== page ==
The International Monetary Fund has warned that risks to the global financial system have increased over the past six months, and yet more pressure could come if global trade relations do not improve.
The IMF is also watchful on pressures in emerging markets, Reuters reports.
Ahead of its meetings with the World Bank in Bali this week, the IMF notes that persistent debt levels and “stretched” asset valuations are adding to global risks, even though the banking system itself is more secure 10 years on from the global financial crisis thanks to the activity of regulators.
The organisation notes that because non-financial debt levels have now passed 250 per cent of GDP, and underwriting standards look less secure outside of banking, this could dictate how severe the impact of any shock is.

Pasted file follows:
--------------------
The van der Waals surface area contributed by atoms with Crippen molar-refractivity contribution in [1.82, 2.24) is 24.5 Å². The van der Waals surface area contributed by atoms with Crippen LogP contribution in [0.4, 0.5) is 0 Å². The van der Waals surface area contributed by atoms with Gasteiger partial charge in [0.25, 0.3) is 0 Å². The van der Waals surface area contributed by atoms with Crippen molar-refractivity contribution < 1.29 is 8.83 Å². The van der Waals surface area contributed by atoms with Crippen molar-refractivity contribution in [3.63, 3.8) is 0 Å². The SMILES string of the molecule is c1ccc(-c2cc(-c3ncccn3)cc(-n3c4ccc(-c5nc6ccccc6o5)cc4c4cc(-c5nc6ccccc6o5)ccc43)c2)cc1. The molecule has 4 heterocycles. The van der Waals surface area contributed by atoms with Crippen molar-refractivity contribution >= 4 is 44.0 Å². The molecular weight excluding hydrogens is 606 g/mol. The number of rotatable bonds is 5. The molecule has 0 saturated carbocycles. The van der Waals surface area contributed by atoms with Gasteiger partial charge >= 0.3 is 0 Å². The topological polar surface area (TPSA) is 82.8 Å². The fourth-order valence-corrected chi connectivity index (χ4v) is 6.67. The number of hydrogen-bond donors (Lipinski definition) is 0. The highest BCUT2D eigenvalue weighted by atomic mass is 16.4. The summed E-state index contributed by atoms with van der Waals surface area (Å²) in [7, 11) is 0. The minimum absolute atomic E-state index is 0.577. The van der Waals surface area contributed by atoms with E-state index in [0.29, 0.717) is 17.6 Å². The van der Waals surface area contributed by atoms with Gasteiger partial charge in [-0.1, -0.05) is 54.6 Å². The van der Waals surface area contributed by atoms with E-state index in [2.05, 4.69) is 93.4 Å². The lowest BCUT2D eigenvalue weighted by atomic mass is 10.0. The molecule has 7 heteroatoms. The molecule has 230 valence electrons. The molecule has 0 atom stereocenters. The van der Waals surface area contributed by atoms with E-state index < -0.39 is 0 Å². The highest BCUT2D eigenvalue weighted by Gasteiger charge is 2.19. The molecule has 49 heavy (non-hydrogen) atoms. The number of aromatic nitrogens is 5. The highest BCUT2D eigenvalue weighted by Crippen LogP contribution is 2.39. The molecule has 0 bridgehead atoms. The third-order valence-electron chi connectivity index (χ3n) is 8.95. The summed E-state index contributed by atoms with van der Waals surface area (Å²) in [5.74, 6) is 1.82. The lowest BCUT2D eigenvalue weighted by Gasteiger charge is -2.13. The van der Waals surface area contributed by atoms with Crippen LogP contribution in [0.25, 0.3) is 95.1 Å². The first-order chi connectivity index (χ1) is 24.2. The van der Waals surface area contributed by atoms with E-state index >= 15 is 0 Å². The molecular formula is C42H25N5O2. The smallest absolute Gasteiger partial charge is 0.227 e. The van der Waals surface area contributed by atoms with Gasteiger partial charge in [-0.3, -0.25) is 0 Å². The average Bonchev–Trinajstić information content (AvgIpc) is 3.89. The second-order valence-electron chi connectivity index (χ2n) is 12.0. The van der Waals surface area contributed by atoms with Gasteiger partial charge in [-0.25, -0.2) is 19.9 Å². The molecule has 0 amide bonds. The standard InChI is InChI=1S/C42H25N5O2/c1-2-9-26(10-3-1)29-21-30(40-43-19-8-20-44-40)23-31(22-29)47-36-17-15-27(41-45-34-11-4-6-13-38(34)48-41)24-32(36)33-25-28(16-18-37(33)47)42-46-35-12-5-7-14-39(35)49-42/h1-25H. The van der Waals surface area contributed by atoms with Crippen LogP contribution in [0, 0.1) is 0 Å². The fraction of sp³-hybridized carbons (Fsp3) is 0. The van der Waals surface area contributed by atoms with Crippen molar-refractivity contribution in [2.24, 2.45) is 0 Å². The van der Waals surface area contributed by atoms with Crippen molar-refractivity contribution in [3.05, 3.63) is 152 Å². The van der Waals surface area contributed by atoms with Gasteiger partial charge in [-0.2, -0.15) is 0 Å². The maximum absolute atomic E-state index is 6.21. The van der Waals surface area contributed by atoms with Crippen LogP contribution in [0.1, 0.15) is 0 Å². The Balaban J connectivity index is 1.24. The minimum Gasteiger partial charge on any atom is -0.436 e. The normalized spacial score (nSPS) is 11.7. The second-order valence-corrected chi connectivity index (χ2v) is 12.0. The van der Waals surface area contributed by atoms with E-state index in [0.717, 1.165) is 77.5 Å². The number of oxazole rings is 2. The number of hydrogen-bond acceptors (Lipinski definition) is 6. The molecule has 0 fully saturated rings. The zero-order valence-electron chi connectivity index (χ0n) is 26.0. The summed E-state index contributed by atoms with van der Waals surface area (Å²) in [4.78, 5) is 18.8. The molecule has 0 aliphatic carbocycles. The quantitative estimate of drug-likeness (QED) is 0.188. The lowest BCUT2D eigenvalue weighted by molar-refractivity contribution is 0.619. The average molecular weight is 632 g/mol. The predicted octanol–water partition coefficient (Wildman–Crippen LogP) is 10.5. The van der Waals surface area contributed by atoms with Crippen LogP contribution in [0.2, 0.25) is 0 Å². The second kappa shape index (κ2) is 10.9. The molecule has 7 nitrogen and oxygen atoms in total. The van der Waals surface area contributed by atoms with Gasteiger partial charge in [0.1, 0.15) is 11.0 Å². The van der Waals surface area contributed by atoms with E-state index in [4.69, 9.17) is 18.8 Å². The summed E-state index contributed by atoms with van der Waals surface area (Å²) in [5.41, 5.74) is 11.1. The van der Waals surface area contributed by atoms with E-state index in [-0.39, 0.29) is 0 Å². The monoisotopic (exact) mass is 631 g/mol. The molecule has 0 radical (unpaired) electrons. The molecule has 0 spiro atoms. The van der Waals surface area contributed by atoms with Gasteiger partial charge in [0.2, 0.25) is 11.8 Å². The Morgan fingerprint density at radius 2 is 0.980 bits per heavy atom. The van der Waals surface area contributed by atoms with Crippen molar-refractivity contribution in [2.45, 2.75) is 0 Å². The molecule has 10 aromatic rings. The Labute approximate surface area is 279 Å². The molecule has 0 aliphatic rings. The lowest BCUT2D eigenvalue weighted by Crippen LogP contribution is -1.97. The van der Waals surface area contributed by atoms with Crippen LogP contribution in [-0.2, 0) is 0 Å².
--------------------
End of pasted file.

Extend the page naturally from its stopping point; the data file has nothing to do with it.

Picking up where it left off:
The IMF report says: “Near-term risks to global financial stability have increased somewhat…Overall, market participants appear complacent about the risk of a sharp tightening in financial conditions.”
If inflation runs above expectations, interest rates could spike, or a shock could come from a final Brexit deal that is “disorderly”, it notes.
The IMF report reads: “The financial regulatory reform agenda should be completed, and a rollback of reforms should be avoided…To adequately address potential systemic risks, financial regulation and supervision should be used more proactively.”